I come from a country where we use only 2% of our water supplies, so I’m not sure if it is wise to set water efficiency targets. If you look at Malta, which has a water-stress situation, the situation is absolutely different. So I think we have to take a regional approach, and first of all collect the data, then have a proper discussion where we can come forward with ideas.
Should specific sectors – you mentioned energy and agriculture – adopt such targets? Is that desirable in your view?
I think we have to bear in mind that nobody hinders them from having these target on their own. I think it’s a wise management decision if you improve your efficiency overall. And if you are a big water user, then increase your overall water-efficiency target as well. So it's a management decision.
The question is if we should from a European level impose such efficiency standards, having in mind that the situation regionally speaking and as well in the different sectors, is really totally different. I’m not sure if there’s a one-size-fits-all efficiency target for a member state, for a region, or an industry. So the red tape in connection with that is so huge that at the moment I do not see really a proper solution for that.
You mentioned the specific problems of households and social issues. Should that be treated differently, and should the Commission rethink its approach on pricing, for example?
You know we have this general approach in Article 9 of the Water Framework Directive. As we have no proper model in place at the moment, I think the Commission is not starting infringement procedures concerning the implementation of Article 9 in the member states. Which means that it’s up to the member states how they make their pricing policy.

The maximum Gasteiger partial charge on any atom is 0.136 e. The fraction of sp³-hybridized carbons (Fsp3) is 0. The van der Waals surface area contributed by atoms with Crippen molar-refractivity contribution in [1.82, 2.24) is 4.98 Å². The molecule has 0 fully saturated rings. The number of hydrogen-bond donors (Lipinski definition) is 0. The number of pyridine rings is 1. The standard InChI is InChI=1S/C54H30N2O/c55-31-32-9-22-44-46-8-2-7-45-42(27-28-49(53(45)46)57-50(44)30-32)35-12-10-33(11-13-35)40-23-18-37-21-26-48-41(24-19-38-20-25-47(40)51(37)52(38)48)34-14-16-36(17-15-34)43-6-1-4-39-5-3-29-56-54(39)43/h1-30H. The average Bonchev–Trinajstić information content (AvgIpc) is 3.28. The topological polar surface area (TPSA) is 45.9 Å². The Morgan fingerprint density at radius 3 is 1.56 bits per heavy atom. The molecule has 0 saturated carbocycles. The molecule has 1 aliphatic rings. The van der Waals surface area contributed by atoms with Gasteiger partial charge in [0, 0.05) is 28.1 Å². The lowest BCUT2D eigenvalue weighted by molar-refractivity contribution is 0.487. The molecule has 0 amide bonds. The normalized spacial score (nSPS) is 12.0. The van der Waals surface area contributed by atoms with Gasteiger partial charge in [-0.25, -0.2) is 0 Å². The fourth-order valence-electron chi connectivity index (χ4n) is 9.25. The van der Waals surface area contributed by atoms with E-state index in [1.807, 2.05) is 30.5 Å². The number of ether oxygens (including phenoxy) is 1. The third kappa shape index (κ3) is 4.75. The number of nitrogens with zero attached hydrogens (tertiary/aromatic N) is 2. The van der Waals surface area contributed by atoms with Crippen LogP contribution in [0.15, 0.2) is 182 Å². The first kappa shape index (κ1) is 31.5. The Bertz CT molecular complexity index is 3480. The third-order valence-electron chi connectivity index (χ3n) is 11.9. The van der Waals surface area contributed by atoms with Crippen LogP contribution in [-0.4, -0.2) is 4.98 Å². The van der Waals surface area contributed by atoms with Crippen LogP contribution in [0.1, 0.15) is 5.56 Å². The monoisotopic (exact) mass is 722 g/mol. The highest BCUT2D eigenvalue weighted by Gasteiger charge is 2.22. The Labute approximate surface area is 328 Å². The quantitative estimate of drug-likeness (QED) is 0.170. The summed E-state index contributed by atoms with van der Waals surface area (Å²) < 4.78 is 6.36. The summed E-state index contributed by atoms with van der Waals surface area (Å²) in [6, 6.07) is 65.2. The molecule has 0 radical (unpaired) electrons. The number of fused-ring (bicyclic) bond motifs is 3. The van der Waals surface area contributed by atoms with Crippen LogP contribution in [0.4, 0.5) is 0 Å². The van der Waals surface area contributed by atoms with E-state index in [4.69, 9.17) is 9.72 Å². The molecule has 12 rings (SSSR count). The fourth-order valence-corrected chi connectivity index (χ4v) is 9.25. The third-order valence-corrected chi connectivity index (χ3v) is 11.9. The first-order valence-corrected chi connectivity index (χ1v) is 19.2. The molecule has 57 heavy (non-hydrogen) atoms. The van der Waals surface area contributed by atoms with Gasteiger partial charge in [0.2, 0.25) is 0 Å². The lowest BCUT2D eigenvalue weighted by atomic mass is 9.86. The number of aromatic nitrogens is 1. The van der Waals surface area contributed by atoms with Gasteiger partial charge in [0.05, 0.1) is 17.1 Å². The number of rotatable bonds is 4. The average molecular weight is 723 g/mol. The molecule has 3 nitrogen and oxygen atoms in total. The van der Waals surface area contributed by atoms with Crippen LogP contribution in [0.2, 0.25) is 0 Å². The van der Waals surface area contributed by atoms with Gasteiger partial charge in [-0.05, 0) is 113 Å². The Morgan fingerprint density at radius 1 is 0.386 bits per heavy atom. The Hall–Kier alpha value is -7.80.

And as you know, in the UN charter water is a human right, a fundamental right. We need water like we need air to breathe. And all ideas going in the direction that we raise water prices for drinking water is going in the wrong direction. I think we need to help households to pay for their water bills, to have proper access to drinking water and wastewater treatment. And in this sense of course economic models can play a role.
But nevertheless the social factor is overarching and here I would really advocate that we help people to save water and not waste so much in the sewage system. I think with these measures we have the same effect as if we tried to raise the water prices, which is wrong.
By economic models, what do you mean?
I mean, for example, a model where you calculate how much costs the whole grid for a proper drinking water system, that you calculate how much energy you use, you calculate the resource itself, the sewage system, and then you divide it by the households and there’s a figure. But I’m pretty sure that this figure is so high that it is politically impossible to impose it on households.
So it should be funded by public funding?
It is already funded by public funding! And it’s a challenge especially for the new member countries where a very low percentage is connected to the sewage system. How can we fund that? I think this is a question that we all have to answer.
There is some European money on the table, but nevertheless we have to think here about models like private-public partnerships. Is there enough money available? I think this is one of the huge challenges of the future.